I have been blogging since 2009. My blog's content, quality and frequency of posts appears to ebb and flow depending on how crazy my mind is being. I say "crazy" with all the love in the world for my mind, but that doesn't mean it isn't crazy just the same. As I type my 79th blog entry, I appreciate and take a moment to reflect on all the crazy I have gotten out of my mind and want to pass along a genuine appreciation for your willingness to scroll through my thoughts, even if it was just once for a moment. I write my blog in the hopes of helping someone have to struggle one less day than I have. When I say "struggle" I am referring to all of the personal growth that has happened since 2009. I know I have learned a lot, but my real hope and dream is to guide others through their own personal journey and be a sounding board for ideas, encouragement and inspiration.
These past six plus years have been a real journey for me. Personally, professionally and spiritually. New things that were manifesting in my body in new ways caused me to want to learn more about Eastern Medicine, Eastern Philosophies and read A LOT! I have spent the past few years like a sponge. Trying to use my spare time to read about things that sometimes sound crazy at first. To question what I really know and understand about the world around me and really put all my preconceived notions to the wind.
These past six years have really brought me to a pivotal point where I realize more and more each day how much I want to share my experiences to help people. I am so willing to take time to talk to anyone out there about my experiences, my journey, learn about what you are struggling with and see if I may be able to offer some friendly and gentle suggestions and guidance. I know there is nothing worse than feeling like you are not being really fully heard, or understood and or being fearful of taking the next step.
Why did I do all of this? Why do I keep trying new things and learning and asking questions?? Why do I remain so curious and so willing to share?? Because after 4 years in therapy, it just wasn't working any more. Talking about all of challenges, talking about all my anxieties, my worry and my fear. The crippling fear, the crippling anxiety. Talking about it wasn't working.
Since I can remember I have always been fascinated with the unknown. The just beyond reach and understanding. Part of the reason I love an appreciate science and especially astronomy so very much is because there is so much that brilliant minds still cannot understand. String theory, what is dark matter, what is dark energy and why do we only have a solid understanding of about 4% of what makes up the mass of the universe. If every star we see in the sky is another sun that could possible have 8 planets rotating around like ours, what type of things are out there? Is there life? What caused the big bang? How many universes are there? How many dimensions are there? There are so many things I could go on and on about. Much of which sounds like science fiction. It really is crazy. I love living in the space of not knowing. I really do, because it makes me feel like there is so much I should appreciate, genuinely appreciate about what I do actually know and understand.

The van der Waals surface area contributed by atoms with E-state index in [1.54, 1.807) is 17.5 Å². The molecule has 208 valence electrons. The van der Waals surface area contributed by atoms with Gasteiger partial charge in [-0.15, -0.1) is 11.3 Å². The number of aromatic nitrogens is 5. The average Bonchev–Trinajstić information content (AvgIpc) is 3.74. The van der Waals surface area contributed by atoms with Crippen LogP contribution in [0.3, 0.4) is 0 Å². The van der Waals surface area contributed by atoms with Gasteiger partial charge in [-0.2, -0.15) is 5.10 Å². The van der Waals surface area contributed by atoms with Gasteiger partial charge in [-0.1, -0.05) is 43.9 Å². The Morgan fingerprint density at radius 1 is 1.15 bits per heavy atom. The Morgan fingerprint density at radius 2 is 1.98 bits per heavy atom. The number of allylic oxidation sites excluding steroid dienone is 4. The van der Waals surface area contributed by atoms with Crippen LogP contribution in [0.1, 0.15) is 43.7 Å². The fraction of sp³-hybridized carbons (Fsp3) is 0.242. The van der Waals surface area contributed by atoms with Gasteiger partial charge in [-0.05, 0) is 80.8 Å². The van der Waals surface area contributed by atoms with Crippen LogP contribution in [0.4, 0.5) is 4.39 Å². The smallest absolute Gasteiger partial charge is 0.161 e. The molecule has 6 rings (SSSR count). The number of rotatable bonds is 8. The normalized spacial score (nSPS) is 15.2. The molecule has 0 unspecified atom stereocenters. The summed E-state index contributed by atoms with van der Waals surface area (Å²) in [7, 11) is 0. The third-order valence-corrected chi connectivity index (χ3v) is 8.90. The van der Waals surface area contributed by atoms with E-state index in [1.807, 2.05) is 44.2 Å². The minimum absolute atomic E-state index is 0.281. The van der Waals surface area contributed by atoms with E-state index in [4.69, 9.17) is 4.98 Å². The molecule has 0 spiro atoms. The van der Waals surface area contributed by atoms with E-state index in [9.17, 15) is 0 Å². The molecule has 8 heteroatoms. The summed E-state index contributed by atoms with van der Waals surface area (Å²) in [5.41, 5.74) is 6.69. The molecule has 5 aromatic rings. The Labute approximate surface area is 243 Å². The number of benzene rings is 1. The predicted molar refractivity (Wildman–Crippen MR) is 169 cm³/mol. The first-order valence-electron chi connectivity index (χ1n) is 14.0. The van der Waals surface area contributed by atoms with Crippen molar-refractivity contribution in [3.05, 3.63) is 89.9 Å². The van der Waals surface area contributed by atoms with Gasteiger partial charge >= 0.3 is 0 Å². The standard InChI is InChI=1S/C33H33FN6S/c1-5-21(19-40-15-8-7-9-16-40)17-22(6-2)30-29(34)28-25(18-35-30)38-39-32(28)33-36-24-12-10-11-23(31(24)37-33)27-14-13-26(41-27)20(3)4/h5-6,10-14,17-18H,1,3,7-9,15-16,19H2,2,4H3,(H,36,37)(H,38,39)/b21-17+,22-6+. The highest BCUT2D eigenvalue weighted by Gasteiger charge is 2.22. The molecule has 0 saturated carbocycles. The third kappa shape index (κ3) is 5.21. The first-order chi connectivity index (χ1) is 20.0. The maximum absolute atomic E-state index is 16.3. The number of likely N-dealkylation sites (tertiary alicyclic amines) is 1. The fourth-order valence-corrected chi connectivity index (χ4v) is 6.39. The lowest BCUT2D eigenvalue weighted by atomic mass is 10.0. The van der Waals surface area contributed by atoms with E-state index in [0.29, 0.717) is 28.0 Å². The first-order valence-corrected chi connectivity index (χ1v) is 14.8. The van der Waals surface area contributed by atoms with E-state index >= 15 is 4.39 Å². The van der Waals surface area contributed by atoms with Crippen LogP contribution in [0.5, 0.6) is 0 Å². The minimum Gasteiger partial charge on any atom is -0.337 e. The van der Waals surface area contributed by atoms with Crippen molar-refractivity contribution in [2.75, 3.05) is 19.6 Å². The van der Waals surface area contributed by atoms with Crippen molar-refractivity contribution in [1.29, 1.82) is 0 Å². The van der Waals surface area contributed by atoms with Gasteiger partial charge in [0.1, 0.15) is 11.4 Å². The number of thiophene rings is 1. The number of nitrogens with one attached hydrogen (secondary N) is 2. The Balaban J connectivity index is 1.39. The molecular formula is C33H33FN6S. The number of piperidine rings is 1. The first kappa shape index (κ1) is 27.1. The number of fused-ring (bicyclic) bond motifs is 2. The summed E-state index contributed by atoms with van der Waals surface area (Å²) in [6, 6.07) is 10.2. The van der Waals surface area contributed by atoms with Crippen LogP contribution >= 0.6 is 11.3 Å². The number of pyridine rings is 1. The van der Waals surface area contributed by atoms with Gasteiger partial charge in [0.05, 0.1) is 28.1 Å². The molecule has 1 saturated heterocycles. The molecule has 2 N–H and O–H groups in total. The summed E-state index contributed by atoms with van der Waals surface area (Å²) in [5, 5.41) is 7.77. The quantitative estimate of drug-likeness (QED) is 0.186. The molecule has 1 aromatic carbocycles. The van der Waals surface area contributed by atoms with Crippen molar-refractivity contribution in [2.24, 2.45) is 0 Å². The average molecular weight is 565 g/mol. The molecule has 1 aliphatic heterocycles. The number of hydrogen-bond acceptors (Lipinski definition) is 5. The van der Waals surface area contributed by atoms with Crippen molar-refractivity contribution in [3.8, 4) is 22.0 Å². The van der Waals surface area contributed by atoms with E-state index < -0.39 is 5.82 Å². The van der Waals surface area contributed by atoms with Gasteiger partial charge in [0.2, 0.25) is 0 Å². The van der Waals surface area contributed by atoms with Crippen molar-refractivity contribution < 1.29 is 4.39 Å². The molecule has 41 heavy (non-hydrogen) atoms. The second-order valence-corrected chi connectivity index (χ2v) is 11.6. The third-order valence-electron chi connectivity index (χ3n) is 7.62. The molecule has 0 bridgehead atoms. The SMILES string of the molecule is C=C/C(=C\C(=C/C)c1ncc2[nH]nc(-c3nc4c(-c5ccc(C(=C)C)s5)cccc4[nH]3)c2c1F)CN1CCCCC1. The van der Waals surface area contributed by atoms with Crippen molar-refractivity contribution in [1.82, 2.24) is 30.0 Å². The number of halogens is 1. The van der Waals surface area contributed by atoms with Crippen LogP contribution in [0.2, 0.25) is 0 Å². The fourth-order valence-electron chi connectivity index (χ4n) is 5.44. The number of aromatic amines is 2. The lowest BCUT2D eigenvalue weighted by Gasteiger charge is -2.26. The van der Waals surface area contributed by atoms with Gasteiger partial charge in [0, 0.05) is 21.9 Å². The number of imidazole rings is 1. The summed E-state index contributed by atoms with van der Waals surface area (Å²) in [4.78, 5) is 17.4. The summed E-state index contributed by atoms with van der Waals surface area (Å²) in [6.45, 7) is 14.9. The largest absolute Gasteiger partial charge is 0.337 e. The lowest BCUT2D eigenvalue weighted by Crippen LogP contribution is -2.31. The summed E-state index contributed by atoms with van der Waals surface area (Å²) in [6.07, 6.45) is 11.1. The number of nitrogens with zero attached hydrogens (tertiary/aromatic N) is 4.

My body and all of these enhanced manifestations of fear and anxiety that were taking shape in my body, I did not appreciate and I did not understand, especially at the time. Looking back, perhaps I would have found a way to appreciate the learning and the struggle, but I did not, at all, at the time. It was awful, it sucked and it honestly made me feel like I was, every day, either going ape shit crazy, or going to die.
For years I was back and forth between feeling crazy and fearing absolute death. I would get a headache and be certain it was a tumor and then obsess about it to the point of actually having constant pain. It is amazing how much our thoughts can really create our reality. There was one time in 2008 that I actually was so certain I had a tumor, as I had a headache that just would not go away that I went to the doctor. She put her hand on my shoulders and told me immediatly that I needed to chill.
You see, what had happened, is that I got myself so worked up, so stressed out that I was beyond the point of Advil working. I was carrying so much tension and stress in my shoulders, neck and back that I was having the type of headache that Advil wouldn't take away. She gave me a week's worth of muscle relaxers, and wallah, my headache went away.
I think this was the first time I realized how much my thoughts really created my reality and just HOW much power they have no only over our moods, but also, how stress and negativity can really actually affect your body. How stress, anxiety and negativity can manifest itself in your body. I am sure I had thought about this on occasion, but looking back, this is the first time it really was too obvious to ignore.
I really wish that in back in 2008 I started the journey I am on today, but the tension headache wasn't enough to make me realizing what I was doing to myself.....yet.
So, the tension headaches came and went and all I took away from that experiences was that I then knew what a tension headache felt like, so at least I didn't think I was dying anymore.
Fast forward to 2011-2012 ish when my IBS was flaring up so much, again, I truly thought there was something more seriously wrong with me. I went to the doctor again, and learned I was allergic to wheat, corn and already knew that I had a hard time with lactose. I met with a nutritionist and really started to talk about the food that made me feel good and the food that made me feel bad. I had another aha moment when I realized that my combination of stress and what I was eating was basically making me sick again.